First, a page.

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August 15 MLB DFS: Trea-t Yourself
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August 15 MLB DFS: Trea-t Yourself

00:40 Starting Pitchers
11:17  Catchers
13:04 First Base
16:32 Second Base
18:40 Shortstops
23:26 Third Base
26:38 Outfield
26:10 Cash Game Roster Construction & Stacks




Starting Pitcher Rankings

Tier One

1) Max Scherzer (WAS)

Tier Two

2) Drew Smyly (TB)

Tier Three

3) Felix Hernandez (SEA)

Tier Four

4) Robbie Ray (ARZ)

5) Matt Moore (SF)

6) Ian Kennedy (KC)

7) David Phelps (MIA)

Tier Five

8) R.A. Dickey (TOR)

This is a strange slate for starting pitching. Max Scherzer (WAS) leads our rankings but a trip to Coors Field will make you feel uneasy about paying his expensive (albeit slightly reduced) price tag on either site. Scherzer’s top tier ranking is built on the strikeout potential which still easily trumps everyone else on the slate. Vegas has given the Rockies a 4.3 implied run total, which is a testament to Scherzer’s skill. We wish Scherzer was priced down even more aggressively for the slate as it would give us a bit more reason to consider him. With a lack of elite alternatives, he’s one of the stronger cash game targets, but admittedly it’s not clear. The Rockies’ lineups are a bit more contact oriented with Trevor Story and Mark Reynolds sidelined and while Scherzer is death to RHBs (.202 wOBA, 39 percent K Rate this season), he’s been more human to LHBs (.305 wOBA, 27.4 K Rate). It’s possible the Rockies could roll out a lineup with six right-handed position players (LeMahieu and Arenado the exceptions). Even with an aggressively left-handed projected lineup, we have Scherzer clearly ahead of the alternatives based on strikeout rate.

Drew Smyly (TB) is your best clear alternative to Scherzer. He’s pitching in a controlled environment in Tampa against a Padres lineup that we noted yesterday is nowhere near as dominant against LHP as they were early in the season. Smyly has been effective in his last four starts, allowing two earned runs or less in all four, but the K Rate and swinging strike rate have been volatile. Against the Royals he generated a 13.7 swinging strike rate and 37 percent K Rate but in two other starts against TOR/OAK his swinging strike rate was below four percent. Smyly has the second lowest implied run total on the slate (3.5 runs) and one of the better projected K Rates. Scherzer’s K Rate is more secure, but the salary relief Smyly brings provides meaningful upside on a slate with so much offense.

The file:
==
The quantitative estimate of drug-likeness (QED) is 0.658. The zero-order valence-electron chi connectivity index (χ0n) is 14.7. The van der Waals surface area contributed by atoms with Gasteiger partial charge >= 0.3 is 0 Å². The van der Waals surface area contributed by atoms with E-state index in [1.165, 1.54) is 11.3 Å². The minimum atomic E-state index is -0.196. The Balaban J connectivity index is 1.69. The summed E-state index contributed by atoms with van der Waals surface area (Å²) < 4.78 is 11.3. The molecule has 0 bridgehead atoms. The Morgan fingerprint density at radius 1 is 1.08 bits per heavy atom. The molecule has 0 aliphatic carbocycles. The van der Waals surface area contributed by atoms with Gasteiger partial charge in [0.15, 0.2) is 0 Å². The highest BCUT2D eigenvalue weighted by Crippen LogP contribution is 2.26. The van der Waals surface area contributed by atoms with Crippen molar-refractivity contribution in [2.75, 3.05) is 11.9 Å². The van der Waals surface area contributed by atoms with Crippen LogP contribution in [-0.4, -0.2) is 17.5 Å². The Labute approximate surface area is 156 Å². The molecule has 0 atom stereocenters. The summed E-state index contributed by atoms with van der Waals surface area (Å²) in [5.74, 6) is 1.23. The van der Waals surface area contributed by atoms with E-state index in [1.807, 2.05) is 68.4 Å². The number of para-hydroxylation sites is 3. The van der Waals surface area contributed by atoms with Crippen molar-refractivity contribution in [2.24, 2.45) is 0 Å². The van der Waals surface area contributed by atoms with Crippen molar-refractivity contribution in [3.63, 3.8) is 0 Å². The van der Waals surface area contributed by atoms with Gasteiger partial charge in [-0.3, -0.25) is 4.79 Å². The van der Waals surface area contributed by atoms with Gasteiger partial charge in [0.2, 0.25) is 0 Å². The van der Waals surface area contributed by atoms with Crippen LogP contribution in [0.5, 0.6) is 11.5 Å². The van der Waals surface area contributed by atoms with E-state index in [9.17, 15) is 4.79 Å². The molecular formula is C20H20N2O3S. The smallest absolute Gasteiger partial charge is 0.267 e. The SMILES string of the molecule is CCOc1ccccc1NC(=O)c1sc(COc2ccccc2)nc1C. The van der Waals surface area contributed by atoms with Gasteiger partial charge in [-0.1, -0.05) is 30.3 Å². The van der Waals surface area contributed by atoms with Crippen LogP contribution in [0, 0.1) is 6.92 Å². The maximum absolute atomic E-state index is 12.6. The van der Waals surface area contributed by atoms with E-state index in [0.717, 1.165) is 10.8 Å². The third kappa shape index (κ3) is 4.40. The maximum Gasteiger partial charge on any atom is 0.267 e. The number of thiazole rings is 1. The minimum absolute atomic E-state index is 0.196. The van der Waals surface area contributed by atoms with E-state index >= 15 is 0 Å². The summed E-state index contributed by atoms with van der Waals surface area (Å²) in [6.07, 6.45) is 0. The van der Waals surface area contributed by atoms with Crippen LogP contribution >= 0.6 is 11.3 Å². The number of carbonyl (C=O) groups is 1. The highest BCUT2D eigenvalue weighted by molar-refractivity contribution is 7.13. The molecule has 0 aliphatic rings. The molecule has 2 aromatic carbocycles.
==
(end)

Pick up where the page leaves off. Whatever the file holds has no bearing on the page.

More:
The tricky part of this slate is finding a SP to pair with either Smyly or Scherzer on DraftKings. You certainly could play the two together and that provides the most upside in SP points, but the slate has so much offense we’d rather embrace some risk in a cheap secondary SP. David Phelps (MIA) is minimum priced as a reliever and he’s been very effective in two starts against difficult offenses; combining for 9 1/3 IP 1 ER with nine strikeouts and 12 base-runners allowed (@COL, vs. SF). He’s been a league average starter in his career (4.26 ERA, 1.36 WHIP, 7.0 K/9 in 61 starts mostly in the American League East) and the punt price tag allows for plenty of spending on offense.

The opportunity cost at SP on this slate isn’t huge. The likelihood of a monster outing from the top scoring SP is minimal and there’s plenty of offense to make up for the small probability that it hits. As a result, you can take more chances in tournaments on this slate with SP risk in order to help load up on offense. Robbie Ray (ARZ) continues to rate well in our model thanks to a great K Rate. The Mets are depleted against LHP but the big park boost makes run prevention a constant nuisance, where his price is down Ray makes for a nice tournament target. Luis Perdomo (SD) continues to generate swinging strikes and ground balls at an above average rate, the latter at an extreme rate, but big time command issues and tons of hard contact make run prevention difficult to rely on. A negative league shift makes things more difficult, but the Rays do swing and miss against RHP and it’s one of the few favorable pitching environments on the slate. This case can be made for anyone that is cheap and has strikeout potential.

Catcher Rankings

1) Victor Martinez (DET) – where eligible

2) Wilson Ramos (WAS)

3) Buster Posey (SF)

4) Jonathan Lucroy (TEX)

5) Brian McCann (NYY)

The catcher position has plenty of strong options, but few great values. While Victor Martinez (DET) ranks as our top catcher where eligible thanks to Ian Kennedy‘s extreme power splits, we’d likely opt for Wilson Ramos (WAS) as a way to get more Nationals’ exposure at a cheap price tag anywhere they’re priced similarly. With Ramos and Lucroy expensive, we’re looking for cheap options that may find good lineup spots. Salvador Perez (KC) and Travis d’Arnaud (NYM) could fit the bill on DraftKings while d’Arnaud could fit on FanDuel. Your catcher decisions will be heavily influenced by how much you’re spending at SP and lineup alerts will help shape how many cheap catchers are available. This is a position we’re likely targeting last in lineup builds.